Ban the Bag, Boston!

Rickie Harvey

On behalf of my grassroots environmental group, West Roxbury Saves Energy, I have been talking with Boston City Councilor Matt O’Malley for a number of years about banning single-use plastic bags from our city, in a desire to join many other major cities across the U.S. and now more than 40 towns in Massachusetts who have taken this important step to help our environment. Last fall Councilor O’Malley and City Council President Michelle Wu took up this issue and in the interim have held four working group sessions to discuss a ban on plastic bags, all of which were open to the public for input and opinions. They also held a City Council hearing, where testimony was given for nearly three hours by the public, elected officials, industry lobbyists, and owners of small businesses. Over the winter Councilors O’Malley and Wu submitted a draft ordinance to the Council, and the next step will be to take a vote at a Council meeting; this vote has not yet been scheduled.

Unfortunately the Mayor of Boston is not in favor of this ordinance. Consequently, the strong possibility of needing enough votes on the City Council to override a veto by Mayor Walsh exists. That means that advocates of this ordinance need to work very hard to get Boston residents to contact all of our City Councilors and explain the importance of the plastic bag ban and convince them to vote in favor. WRSE is part of a coalition of Boston organizations under the umbrella name BYO Bag Boston that is very involved in this grassroots work.

Banning single-use plastic bags in Boston is important for numerous reasons. For one, Boston should be leading on this issue; if Boston takes this stand, we believe the remainder of the state will quickly follow suit. Plastic bags are made from petroleum by-products, and we all know that we need to stop using fossil fuels. Plastic bags are a scourge on our city, found in the trees and on the sidewalks and streets in plentiful numbers; plastic bags are difficult and expensive to recycle properly, and only around 1 to 3 percent find their way to proper recycling. Most plastic bags are used for on average only 12 seconds and then end up in landfills or, worse, the ocean, where they last forever and/or are eaten by sea animals who then die. Economically, plastic bags make no sense: the plastic bag industry collects $4 billion per year in profits from U.S. retailers; the cost of these bags is passed along to us, the consumers. In addition, in Boston many people erroneously place plastic bags in their recycling bins and then the bags get caught in the single-stream sorting machinery, causing delays and costing money to be removed. The fact is that before the late 1970’s no one used plastic bags, and we all got along just fine. Our goal is to promote the widespread use of reusable bags in Boston, setting an example for the rest of the state. We should have done this years ago, as have such cities as San Francisco, Seattle, and Washington, DC.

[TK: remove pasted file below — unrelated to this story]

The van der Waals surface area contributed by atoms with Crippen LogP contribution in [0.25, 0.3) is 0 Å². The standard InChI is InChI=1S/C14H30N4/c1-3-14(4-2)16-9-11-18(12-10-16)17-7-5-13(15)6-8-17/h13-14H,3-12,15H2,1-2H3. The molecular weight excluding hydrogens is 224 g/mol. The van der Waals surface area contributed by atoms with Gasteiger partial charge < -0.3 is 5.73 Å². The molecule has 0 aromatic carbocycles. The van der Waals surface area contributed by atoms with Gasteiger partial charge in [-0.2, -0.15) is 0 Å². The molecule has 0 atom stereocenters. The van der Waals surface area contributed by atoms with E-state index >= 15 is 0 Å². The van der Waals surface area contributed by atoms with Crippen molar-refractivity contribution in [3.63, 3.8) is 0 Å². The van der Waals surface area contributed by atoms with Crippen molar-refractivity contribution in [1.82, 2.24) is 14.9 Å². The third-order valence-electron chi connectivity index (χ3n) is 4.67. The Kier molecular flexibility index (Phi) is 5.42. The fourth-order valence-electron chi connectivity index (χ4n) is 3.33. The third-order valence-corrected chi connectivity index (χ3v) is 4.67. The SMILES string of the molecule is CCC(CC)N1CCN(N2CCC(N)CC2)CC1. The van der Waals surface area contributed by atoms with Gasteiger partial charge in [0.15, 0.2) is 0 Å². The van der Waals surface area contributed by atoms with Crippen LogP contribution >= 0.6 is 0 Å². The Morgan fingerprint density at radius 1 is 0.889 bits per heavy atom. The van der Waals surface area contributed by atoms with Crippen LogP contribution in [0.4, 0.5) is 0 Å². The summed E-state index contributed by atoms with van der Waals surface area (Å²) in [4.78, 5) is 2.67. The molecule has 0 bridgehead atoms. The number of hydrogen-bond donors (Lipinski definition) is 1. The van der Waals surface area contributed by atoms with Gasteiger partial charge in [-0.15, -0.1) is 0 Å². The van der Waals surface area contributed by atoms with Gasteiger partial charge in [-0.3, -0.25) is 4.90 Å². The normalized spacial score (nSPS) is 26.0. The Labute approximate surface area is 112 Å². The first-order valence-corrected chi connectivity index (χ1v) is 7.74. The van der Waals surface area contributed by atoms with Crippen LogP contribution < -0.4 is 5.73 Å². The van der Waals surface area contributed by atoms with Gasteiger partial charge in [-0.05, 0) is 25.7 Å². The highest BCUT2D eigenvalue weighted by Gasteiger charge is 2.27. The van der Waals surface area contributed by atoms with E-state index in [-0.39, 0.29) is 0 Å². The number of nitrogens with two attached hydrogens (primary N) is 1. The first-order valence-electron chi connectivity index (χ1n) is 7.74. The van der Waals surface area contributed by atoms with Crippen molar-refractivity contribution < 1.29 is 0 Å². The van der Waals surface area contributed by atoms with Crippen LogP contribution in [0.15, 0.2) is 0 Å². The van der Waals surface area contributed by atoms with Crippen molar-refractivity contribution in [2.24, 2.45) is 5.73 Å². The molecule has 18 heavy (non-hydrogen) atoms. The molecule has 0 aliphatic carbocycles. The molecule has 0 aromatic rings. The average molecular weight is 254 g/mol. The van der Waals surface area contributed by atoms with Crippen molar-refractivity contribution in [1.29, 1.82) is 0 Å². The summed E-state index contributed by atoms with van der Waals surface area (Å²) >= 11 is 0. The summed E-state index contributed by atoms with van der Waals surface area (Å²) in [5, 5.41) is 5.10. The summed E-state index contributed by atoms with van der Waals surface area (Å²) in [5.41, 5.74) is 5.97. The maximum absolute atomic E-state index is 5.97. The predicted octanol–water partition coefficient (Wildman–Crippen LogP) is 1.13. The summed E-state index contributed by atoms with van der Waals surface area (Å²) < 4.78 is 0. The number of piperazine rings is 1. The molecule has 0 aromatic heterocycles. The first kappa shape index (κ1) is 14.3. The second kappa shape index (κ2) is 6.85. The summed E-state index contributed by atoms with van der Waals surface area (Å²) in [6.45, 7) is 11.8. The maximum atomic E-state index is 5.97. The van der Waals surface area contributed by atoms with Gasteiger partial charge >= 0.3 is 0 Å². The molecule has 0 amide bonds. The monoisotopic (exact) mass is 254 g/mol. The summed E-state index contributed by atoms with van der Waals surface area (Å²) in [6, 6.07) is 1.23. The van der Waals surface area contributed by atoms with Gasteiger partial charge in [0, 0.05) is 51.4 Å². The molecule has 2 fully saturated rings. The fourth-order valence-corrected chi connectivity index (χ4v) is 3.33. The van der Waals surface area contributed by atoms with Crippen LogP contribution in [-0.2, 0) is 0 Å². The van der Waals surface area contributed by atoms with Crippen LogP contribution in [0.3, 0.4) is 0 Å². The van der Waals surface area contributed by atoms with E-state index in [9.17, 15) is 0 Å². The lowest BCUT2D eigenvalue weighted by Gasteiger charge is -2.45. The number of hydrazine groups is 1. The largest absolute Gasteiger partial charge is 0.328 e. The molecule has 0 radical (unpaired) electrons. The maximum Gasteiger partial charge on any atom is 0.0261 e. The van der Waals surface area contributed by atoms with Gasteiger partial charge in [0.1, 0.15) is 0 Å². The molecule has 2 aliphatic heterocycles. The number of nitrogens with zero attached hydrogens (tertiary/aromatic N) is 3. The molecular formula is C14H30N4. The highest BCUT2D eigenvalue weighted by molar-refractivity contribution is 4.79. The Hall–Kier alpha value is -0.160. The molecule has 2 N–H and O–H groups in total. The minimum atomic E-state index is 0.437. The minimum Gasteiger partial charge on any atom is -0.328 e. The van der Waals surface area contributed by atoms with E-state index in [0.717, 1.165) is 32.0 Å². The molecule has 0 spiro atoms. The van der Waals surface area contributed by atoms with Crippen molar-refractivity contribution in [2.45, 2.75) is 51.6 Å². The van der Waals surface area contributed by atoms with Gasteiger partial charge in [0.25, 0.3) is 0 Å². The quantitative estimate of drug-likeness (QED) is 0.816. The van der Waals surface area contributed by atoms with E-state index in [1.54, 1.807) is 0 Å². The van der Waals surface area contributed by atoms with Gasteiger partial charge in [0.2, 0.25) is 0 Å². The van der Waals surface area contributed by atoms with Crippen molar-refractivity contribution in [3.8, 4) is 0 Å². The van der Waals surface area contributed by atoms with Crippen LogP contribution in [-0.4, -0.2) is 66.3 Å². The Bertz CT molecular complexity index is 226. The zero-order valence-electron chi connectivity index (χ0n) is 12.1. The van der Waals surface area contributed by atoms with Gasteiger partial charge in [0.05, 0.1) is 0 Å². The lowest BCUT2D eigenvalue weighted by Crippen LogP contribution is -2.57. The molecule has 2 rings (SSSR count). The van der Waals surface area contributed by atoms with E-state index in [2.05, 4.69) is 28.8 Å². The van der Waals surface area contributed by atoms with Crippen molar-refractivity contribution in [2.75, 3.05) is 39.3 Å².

In some ways the most important reason to ban plastic bags is because we want to get more people thinking about a better environment and making better choices in their day-to-day routine that will work toward this. We have seen that banning plastic bags provides a gateway to making people mindful of other environmentally sound decisions. Bag laws serve as a daily reminder that our everyday choices affect the planet; they help us to live more deliberately and more sustainably, and that makes banning them the right thing to do.